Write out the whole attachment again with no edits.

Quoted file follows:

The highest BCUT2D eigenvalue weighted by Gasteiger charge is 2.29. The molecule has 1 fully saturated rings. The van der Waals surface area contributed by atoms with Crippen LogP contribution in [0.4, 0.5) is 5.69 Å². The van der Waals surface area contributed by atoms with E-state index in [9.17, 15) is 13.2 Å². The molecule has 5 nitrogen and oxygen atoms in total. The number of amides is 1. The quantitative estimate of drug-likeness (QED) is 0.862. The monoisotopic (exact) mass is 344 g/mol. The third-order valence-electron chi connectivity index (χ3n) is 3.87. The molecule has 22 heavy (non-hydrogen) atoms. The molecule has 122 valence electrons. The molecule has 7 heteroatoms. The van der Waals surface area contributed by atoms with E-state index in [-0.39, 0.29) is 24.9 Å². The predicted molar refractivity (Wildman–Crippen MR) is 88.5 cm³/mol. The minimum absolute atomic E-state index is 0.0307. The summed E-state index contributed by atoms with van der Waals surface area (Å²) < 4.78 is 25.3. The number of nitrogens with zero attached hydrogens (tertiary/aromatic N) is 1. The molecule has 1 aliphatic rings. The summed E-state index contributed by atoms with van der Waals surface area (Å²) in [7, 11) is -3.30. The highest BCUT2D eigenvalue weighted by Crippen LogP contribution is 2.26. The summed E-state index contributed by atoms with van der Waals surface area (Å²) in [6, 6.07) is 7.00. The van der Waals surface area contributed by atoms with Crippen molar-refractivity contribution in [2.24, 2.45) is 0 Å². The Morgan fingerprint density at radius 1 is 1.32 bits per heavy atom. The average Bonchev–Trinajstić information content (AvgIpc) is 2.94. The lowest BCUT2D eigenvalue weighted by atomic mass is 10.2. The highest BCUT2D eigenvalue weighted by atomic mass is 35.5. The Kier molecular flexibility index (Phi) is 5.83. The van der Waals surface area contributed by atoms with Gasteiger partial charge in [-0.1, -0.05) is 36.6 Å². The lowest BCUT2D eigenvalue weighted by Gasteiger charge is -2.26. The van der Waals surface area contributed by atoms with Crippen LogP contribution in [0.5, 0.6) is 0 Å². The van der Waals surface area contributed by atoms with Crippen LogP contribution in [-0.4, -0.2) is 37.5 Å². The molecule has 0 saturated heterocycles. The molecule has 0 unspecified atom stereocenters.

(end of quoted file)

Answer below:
The highest BCUT2D eigenvalue weighted by Gasteiger charge is 2.29. The molecule has 1 fully saturated rings. The van der Waals surface area contributed by atoms with Crippen LogP contribution in [0.4, 0.5) is 5.69 Å². The van der Waals surface area contributed by atoms with E-state index in [9.17, 15) is 13.2 Å². The molecule has 5 nitrogen and oxygen atoms in total. The number of amides is 1. The quantitative estimate of drug-likeness (QED) is 0.862. The monoisotopic (exact) mass is 344 g/mol. The third-order valence-electron chi connectivity index (χ3n) is 3.87. The molecule has 22 heavy (non-hydrogen) atoms. The molecule has 122 valence electrons. The molecule has 7 heteroatoms. The van der Waals surface area contributed by atoms with E-state index in [-0.39, 0.29) is 24.9 Å². The predicted molar refractivity (Wildman–Crippen MR) is 88.5 cm³/mol. The minimum absolute atomic E-state index is 0.0307. The summed E-state index contributed by atoms with van der Waals surface area (Å²) < 4.78 is 25.3. The number of nitrogens with zero attached hydrogens (tertiary/aromatic N) is 1. The molecule has 1 aliphatic rings. The summed E-state index contributed by atoms with van der Waals surface area (Å²) in [7, 11) is -3.30. The highest BCUT2D eigenvalue weighted by Crippen LogP contribution is 2.26. The summed E-state index contributed by atoms with van der Waals surface area (Å²) in [6, 6.07) is 7.00. The van der Waals surface area contributed by atoms with Crippen molar-refractivity contribution in [2.24, 2.45) is 0 Å². The Morgan fingerprint density at radius 1 is 1.32 bits per heavy atom. The average Bonchev–Trinajstić information content (AvgIpc) is 2.94. The lowest BCUT2D eigenvalue weighted by atomic mass is 10.2. The highest BCUT2D eigenvalue weighted by atomic mass is 35.5. The Kier molecular flexibility index (Phi) is 5.83. The van der Waals surface area contributed by atoms with Gasteiger partial charge in [-0.1, -0.05) is 36.6 Å². The lowest BCUT2D eigenvalue weighted by Gasteiger charge is -2.26. The van der Waals surface area contributed by atoms with Crippen LogP contribution in [0.5, 0.6) is 0 Å². The van der Waals surface area contributed by atoms with Crippen LogP contribution in [-0.4, -0.2) is 37.5 Å². The molecule has 0 saturated heterocycles. The molecule has 0 unspecified atom stereocenters.